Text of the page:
Page 1 of 1

Hornby instructions apalling

Posted: Mon Apr 19, 2010 12:10 pm
by sjb3300
Hello everybody,
Still new to model raiwaying,and for a variety of reasons,am begining to lose heart a little.
Have just purchased a Hornby Princess Class loco 'city of coventry' complete with sound.
When i came to open the box I found the following,
loco and tender, a leaflet refering to authentic brake rod details ???
a leaflet about lubrication,body removal and an operating manual for digital sound for the Duchess class although the box states it is a Princess class perhaps its the same thing?
However there was a bag of bits containing grub screws-pipes-couplings and other things I can't identify or know where to fit.
I can't believe that with a model costing £200 I am being forced to pour over the picture on the box to identify bits which look like objects in the polythene bag enclosed with the loco.Perhaps I am missing some assembly and identification instructions but I suspect not.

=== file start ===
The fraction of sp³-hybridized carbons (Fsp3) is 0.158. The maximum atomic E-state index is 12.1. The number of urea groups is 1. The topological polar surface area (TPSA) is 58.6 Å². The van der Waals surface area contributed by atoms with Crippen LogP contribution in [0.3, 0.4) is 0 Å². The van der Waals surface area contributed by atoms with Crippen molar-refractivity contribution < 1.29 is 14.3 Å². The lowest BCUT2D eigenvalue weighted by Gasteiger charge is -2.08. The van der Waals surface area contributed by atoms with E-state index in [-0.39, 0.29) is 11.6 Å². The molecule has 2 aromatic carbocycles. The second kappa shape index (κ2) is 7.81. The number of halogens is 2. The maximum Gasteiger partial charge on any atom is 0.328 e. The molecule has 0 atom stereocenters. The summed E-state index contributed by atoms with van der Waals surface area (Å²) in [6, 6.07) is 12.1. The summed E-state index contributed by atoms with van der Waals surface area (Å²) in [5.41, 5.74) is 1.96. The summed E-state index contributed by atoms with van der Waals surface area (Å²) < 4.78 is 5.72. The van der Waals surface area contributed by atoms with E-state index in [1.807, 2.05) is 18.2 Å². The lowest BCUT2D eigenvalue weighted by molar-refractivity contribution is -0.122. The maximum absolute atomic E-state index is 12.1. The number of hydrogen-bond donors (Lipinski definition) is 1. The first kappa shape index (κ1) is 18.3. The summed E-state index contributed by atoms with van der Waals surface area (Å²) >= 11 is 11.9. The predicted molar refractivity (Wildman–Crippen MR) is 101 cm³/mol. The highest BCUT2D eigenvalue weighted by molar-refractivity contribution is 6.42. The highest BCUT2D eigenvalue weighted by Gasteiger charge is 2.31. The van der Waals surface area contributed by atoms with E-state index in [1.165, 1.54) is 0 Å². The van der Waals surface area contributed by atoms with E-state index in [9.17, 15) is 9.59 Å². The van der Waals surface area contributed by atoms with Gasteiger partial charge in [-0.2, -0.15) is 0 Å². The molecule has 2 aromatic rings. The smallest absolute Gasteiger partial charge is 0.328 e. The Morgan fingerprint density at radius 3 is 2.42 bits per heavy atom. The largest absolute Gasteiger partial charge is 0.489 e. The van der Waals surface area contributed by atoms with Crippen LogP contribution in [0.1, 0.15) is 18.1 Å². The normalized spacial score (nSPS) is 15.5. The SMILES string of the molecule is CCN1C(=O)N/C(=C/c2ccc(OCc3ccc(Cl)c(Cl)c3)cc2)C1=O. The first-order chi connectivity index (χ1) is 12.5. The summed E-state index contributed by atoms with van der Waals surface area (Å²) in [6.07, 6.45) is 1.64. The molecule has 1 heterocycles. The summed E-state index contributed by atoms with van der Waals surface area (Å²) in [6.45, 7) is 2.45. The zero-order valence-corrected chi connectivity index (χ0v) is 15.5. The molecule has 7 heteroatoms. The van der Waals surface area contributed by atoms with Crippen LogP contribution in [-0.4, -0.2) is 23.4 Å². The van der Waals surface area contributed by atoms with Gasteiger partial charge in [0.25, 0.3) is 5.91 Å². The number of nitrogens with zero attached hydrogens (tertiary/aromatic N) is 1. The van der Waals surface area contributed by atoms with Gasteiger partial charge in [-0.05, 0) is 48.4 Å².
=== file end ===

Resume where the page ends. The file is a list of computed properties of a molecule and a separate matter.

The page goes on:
I don't know what they are,I don't know where they go and I don't think its good enough!

Regards
Steve

Re: Hornby instructions apalling

Posted: Mon Apr 19, 2010 12:22 pm
by Brianetta
The brake rod detail is the long multi-pronged bit, which goes under the locomotive, between all the wheels. When we bought my wife her train, we got a super detailed Royal Scot, which had the same sort of detailing pack. Basically, it seems that the entirety of the extra details is optional, depending on how much like the original you want the locomotive to look.

Trouble is, the more parts you add, the more they can get in the way of wheels, etc, and the fewer tight curves the locomotive will be able to run over. The couplings are a compromise, too. They look just like real word ones, but you'd have to take off the Hornby couplings to fit them. You'd have to choose between it looking right, and being able to back up to coaches and then tow them away. Also, as you add detail, the more fragile it becomes - they're very easy to break once attached, so you might want to think about the nature of your layout, who will be handling your trains, and so on.

Hornby don't want to make these decisions for you, so they provide many of the danglies in a bag.